Hoping for the Best, Preparing for the Worst
Preparing Minnesota for an Influenza Pandemic
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An influenza pandemic is a very large outbreak of flu, usually affecting the entire world. A pandemic can happen whenever there is a major change in the virus that causes flu.
Flu viruses change over time. That’s why you need to get a flu shot every fall – to protect against the flu strains that will be around during the coming flu season. Usually these changes are gradual – this year’s flu viruses won’t be that different from last year’s viruses.
But when a major change occurs, most people will have little or no immunity to the new virus. Unlike regular flu, a pandemic virus can show up any time of year, and we probably won’t have a vaccine for it – at least not right away. Antiviral drugs may or may not work, and they may be in short supply. The resulting wave of illness can spread rapidly across the globe, making many millions of people ill.
We have had three pandemics in the last century – in 1918, 1957 and 1968. The 1918 pandemic was the worst. It killed tens of millions of people worldwide, and caused widespread social disruption. The 1957 and 1968 pandemics were much less severe. We don’t know when the next pandemic will happen, or how bad it will be. But sooner or later, it will happen – and we need to be ready.
Getting ready for a pandemic starts now – and there’s a lot you can do.
Keep yourself in shape. Eat nutritious foods, don’t smoke, exercise regularly, and get enough sleep. And get a flu shot every fall, so you’re protected against ordinary “seasonal” flu.
Learn how to avoid spreading disease.
- Practice “respiratory etiquette.”
- Start developing habits that will help you avoid getting – or spreading – infectious diseases.
- Cover your nose and mouth with a tissue – or the upper part of your sleeve – when you cough or sneeze.
- Dispose of the tissue afterward.
- Wash your hands thoroughly – and frequently.
- If you don’t have access to soap and water, use an alcohol-based, waterless hand cleaner.
Develop a family emergency plan.
Know how you’ll get in touch with each other – and where you’ll gather as a family – in an emergency. Know where you’ll go, and what you’ll do. Keep a list of emergency phone numbers in a handy place. Know what routes you will use if you have to evacuate. Store emergency numbers in your cell phones under “ICE” (“In Case of Emergency”), so someone else can call your emergency numbers if you’re not able to. Use more than one entry (“ICE-1,” “ICE-2,” etc.) if you have more than one emergency number.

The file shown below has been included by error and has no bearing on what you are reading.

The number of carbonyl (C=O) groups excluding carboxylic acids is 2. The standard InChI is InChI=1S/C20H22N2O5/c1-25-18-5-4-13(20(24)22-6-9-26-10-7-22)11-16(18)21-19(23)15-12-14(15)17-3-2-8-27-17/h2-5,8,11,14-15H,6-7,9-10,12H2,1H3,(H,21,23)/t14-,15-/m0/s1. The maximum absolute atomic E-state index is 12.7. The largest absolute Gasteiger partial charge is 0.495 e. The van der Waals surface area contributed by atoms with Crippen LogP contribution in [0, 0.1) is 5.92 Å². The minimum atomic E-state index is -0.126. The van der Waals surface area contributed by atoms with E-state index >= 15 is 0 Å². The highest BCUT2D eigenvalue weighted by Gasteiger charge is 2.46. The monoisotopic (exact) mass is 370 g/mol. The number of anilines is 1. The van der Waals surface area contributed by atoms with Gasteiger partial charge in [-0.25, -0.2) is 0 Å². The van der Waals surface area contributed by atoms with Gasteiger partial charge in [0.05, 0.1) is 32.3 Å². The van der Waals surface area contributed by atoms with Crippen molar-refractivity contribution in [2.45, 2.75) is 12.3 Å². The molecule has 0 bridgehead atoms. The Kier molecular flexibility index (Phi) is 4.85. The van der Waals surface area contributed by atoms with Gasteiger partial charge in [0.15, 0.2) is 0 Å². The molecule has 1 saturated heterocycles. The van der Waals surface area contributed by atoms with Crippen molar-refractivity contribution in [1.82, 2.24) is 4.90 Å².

Create an emergency kit.
Make sure your kit has everything you’ll need to get by if you have to remain at home for a period of time – up to two weeks, if possible. Be sure to include:
- A supply of drinking water (one gallon per person per day) and non-perishable food.
- Basic equipment like a flashlight, battery-operated radio, and a supply of batteries. Be sure to include a manual can opener.
- Personal care products – soap, toiletries, waterless hand cleaner, extra glasses or contact lenses, prescription and over-the-counter drugs, tissues and toilet paper, and any special items for infants or people with special health needs.
- A good first aid kit.
- Kitchen utensils and dishwashing supplies.
- Extra clothing and bedding.
- Critical miscellaneous items – notebook & pen, whistle, money & credit cards, extra car keys, medical and insurance information, and copies of other important documents.
- Games, reading material, and other entertainment items – for children and adults. You might need to stay home for a while during a pandemic.
You’re never really “done” preparing for an event like a pandemic. You can always do more. But a lot of work has already been done, and we’re still making progress. We’re better prepared today than we were yesterday – and we’ll be better prepared tomorrow than we are today.
The government’s response to pandemic influenza takes in more than public health. It represents a broadly based, multi-agency approach to a problem with broad implications for society.In November 2005, the U.S. Department of Health and Human Services (HHS) released a comprehensive plan for responding to a possible pandemic. In that same month, Governor Tim Pawlenty launched a coordinated effort to get Minnesota ready for a possible pandemic, and in April 2006 the state released draft versions of its own pandemic flu plans. In May 2006, the White House released a new implementation plan for the federal pandemic flu response strategy.Our state’s pandemic planning involves a number of state and local government agencies, working in partnership with each other and with the private sector, to do a number of different jobs:
- The Department of Public Safety will be responsible for organizing and coordinating our overall response to a pandemic.
- The Department of Agriculture and the Board of Animal Health will be responsible for protecting our poultry flocks from the threat of “bird flu.”
- The Department of Natural Resources will play an important role in detecting the presence of the bird flu virus in wild birds and waterfowl – the most likely way that bird flu will make its way to Minnesota.
- The Minnesota Department of Health – along with local health agencies and health care providers, all across the state – will work to minimize the impact of a pandemic on human health.
Bird Flu Information
Information from many agencies about avian flu in animals or people, as well as pandemic planning. Attention: Non-MDH link
Federal site with comprehensive information about swine, avian, and pandemic influenza. Attention: Non-MDH link